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Democrats Announce Probe Into Potential ‘Abuse’ of SCOTUS ‘Shadow Docket’

Senate Judiciary Committee Chairman Dick Durbin says his committee will hold a hearing on the Supreme Court’s “abuse of the ‘shadow-docket,'” after the highest court allowed a Texas law banning abortions after six weeks of pregnancy to remain in effect. As coined in 2015 by University of Chicago law professor William Baude, “shadow docket” is a term used by legal observers to describe the use of emergency orders and summary decisions by the Supreme Court of the United States without the opportunity of oral argument.

The Supreme Court, in an unsigned and expedited opinion, declined to block the law, which also allows citizens to sue anyone who helps a woman get an abortion. Absent a federal law from Congress, the federal government has little recourse, although President Joe Biden said he has asked the Justice Department to review whether it can limit the action of citizens enforcing the state law.

The Roberts Court, April 23, 2021
Seated from left to right: Justices Samuel A. Alito, Jr. and Clarence Thomas, Chief Justice John G. Roberts, Jr., and Justices Stephen G. Breyer and Sonia Sotomayor
Standing from left to right: Justices Brett M. Kavanaugh, Elena Kagan, Neil M. Gorsuch, and Amy Coney Barrett.
Photograph by Fred Schilling, Collection of the Supreme Court of the United States

“The Supreme Court must operate with the highest regard for judicial integrity in order to earn the public’s trust,” Durbin said in a statement. “This anti-choice law is a devastating blow to Americans’ constitutional rights—and the court allowed it to see the light of day without public deliberation or transparency. At a time when public confidence in government institutions has greatly eroded, we must examine not just the constitutional impact of allowing the Texas law to take effect, but also the conservative court’s abuse of the shadow docket.”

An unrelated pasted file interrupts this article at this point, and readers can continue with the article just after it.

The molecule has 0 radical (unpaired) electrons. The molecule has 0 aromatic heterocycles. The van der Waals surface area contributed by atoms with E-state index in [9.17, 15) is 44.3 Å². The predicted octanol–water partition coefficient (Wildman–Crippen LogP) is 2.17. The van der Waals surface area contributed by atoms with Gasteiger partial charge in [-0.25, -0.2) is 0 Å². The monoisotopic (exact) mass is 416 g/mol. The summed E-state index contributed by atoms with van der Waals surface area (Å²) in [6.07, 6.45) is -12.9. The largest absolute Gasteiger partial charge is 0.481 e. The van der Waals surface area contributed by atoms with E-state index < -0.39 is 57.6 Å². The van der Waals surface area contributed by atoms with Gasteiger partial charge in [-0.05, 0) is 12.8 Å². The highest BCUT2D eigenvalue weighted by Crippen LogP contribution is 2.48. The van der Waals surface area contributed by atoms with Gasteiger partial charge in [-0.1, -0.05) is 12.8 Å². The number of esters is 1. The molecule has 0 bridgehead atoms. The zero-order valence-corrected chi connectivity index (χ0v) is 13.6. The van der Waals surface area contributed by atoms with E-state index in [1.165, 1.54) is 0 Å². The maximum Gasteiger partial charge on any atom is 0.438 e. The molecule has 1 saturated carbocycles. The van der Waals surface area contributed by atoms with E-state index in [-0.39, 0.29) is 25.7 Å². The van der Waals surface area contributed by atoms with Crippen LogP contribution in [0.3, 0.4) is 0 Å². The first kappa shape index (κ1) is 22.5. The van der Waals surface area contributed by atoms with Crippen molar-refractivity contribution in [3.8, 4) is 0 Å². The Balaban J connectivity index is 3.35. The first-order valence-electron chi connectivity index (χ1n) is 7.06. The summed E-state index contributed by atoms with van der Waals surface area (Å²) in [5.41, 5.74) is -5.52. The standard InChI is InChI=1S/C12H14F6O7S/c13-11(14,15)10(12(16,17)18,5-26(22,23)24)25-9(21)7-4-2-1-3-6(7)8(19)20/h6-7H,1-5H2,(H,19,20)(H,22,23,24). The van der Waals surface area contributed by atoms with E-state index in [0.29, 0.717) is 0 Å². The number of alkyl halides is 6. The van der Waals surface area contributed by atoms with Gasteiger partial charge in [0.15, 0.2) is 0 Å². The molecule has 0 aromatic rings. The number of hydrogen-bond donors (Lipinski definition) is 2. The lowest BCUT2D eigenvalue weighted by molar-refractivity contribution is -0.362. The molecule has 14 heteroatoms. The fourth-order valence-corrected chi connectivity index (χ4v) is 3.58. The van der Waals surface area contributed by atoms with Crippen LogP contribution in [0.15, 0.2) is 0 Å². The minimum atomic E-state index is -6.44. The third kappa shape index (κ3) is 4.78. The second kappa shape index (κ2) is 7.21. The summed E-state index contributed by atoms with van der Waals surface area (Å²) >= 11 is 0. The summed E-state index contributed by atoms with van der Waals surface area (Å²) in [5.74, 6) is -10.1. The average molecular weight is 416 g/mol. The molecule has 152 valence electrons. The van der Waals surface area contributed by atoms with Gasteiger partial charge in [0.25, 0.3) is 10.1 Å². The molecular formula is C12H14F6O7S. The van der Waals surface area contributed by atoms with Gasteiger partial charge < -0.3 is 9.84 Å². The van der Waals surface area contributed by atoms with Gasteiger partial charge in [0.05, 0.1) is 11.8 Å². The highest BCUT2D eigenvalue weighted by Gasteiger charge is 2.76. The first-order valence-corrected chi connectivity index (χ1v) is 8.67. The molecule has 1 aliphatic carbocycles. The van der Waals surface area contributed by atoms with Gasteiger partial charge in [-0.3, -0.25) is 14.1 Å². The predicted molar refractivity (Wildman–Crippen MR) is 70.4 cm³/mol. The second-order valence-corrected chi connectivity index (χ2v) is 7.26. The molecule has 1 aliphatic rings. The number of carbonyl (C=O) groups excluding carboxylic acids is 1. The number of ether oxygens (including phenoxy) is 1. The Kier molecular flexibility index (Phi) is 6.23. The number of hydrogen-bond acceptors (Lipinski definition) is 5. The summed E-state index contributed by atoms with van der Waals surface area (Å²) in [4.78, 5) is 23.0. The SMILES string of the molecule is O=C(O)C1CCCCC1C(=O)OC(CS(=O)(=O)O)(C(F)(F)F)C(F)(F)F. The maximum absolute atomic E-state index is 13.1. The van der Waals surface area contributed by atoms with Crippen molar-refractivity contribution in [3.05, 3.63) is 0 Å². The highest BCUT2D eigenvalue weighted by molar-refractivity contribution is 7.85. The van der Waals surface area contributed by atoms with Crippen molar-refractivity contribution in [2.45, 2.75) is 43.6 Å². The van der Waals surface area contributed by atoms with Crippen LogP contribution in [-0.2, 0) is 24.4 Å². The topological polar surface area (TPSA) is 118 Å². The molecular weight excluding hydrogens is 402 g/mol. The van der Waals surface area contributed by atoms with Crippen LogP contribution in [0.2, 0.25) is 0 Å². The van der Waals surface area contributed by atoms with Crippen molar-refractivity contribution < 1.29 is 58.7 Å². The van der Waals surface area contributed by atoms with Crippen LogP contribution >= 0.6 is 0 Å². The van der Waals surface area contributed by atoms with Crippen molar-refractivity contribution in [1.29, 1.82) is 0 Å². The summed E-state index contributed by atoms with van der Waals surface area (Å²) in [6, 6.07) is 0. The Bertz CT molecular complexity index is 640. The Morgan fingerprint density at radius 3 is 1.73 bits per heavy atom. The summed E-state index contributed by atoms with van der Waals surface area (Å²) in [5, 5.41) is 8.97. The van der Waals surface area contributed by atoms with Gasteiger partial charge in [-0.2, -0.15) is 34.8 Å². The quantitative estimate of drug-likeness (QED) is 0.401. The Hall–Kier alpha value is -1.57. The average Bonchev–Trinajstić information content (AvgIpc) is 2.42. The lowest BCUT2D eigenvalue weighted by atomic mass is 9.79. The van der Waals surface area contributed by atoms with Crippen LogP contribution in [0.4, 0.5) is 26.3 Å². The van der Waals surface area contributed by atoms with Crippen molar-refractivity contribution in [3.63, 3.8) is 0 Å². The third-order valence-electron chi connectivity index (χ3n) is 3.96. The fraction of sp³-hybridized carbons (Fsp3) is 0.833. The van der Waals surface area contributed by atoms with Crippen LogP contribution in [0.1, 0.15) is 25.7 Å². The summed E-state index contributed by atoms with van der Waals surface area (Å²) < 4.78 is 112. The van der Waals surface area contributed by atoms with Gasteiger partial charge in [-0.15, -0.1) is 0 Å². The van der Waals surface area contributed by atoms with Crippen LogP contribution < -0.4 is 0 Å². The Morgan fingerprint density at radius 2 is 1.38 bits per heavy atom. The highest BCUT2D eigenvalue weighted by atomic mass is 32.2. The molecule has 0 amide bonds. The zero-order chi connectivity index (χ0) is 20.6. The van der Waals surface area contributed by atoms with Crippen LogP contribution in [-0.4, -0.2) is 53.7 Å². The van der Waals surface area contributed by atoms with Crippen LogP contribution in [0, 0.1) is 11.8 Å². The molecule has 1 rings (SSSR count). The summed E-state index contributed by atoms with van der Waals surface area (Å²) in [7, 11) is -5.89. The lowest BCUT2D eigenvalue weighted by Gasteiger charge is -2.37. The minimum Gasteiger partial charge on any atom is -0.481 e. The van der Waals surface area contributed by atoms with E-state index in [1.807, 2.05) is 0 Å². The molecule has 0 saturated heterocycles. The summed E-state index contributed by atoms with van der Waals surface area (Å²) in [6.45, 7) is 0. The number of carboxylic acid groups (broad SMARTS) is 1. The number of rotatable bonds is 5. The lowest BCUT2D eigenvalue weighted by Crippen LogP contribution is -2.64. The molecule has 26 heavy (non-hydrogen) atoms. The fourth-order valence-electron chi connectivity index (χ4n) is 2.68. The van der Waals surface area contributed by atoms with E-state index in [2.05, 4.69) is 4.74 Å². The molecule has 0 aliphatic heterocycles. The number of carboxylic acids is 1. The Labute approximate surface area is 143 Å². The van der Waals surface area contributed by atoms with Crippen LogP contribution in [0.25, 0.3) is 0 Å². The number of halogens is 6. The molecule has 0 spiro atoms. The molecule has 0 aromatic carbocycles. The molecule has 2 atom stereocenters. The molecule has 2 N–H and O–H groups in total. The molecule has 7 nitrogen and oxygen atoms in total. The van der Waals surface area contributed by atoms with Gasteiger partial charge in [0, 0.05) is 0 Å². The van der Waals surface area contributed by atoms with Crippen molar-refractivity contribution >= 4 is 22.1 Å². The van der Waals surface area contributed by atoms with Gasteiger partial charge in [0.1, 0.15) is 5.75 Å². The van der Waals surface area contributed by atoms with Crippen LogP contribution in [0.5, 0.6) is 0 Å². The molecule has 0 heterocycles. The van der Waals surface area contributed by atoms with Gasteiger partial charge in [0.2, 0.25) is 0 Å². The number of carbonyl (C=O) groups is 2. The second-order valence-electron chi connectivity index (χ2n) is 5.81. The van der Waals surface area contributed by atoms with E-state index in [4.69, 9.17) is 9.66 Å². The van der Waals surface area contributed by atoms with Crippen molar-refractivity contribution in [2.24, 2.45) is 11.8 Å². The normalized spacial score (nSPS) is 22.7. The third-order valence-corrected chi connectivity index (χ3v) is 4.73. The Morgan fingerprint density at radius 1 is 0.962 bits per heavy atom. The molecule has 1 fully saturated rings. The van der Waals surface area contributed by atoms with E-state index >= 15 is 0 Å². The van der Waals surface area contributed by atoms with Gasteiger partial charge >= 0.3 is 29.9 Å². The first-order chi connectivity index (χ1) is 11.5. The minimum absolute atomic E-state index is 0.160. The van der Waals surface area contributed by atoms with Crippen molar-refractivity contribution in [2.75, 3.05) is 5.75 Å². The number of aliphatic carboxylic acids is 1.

In a press release, Durbin’s office pointed to Associate Justice Elena Kagan’s dissenting opinion, in which she said the ruling “illustrates just how far the court’s ‘shadow-docket’ decisions may depart from the usual principles of the process.”

Democrats are railing against the Supreme Court’s decision as an affront to Roe v. Wade, while some Republicans — but not all — are applauding the Supreme Court decision as a victory for the unborn. Some of the most vocal Republicans have had muted responses. Senate Majority Mitch McConnell called the Supreme Court’s majority opinion “highly technical” when speaking with reporters Thursday. “Whether it leads to a broader ruling on Roe v. Wade is unclear at this point,” McConnell said.



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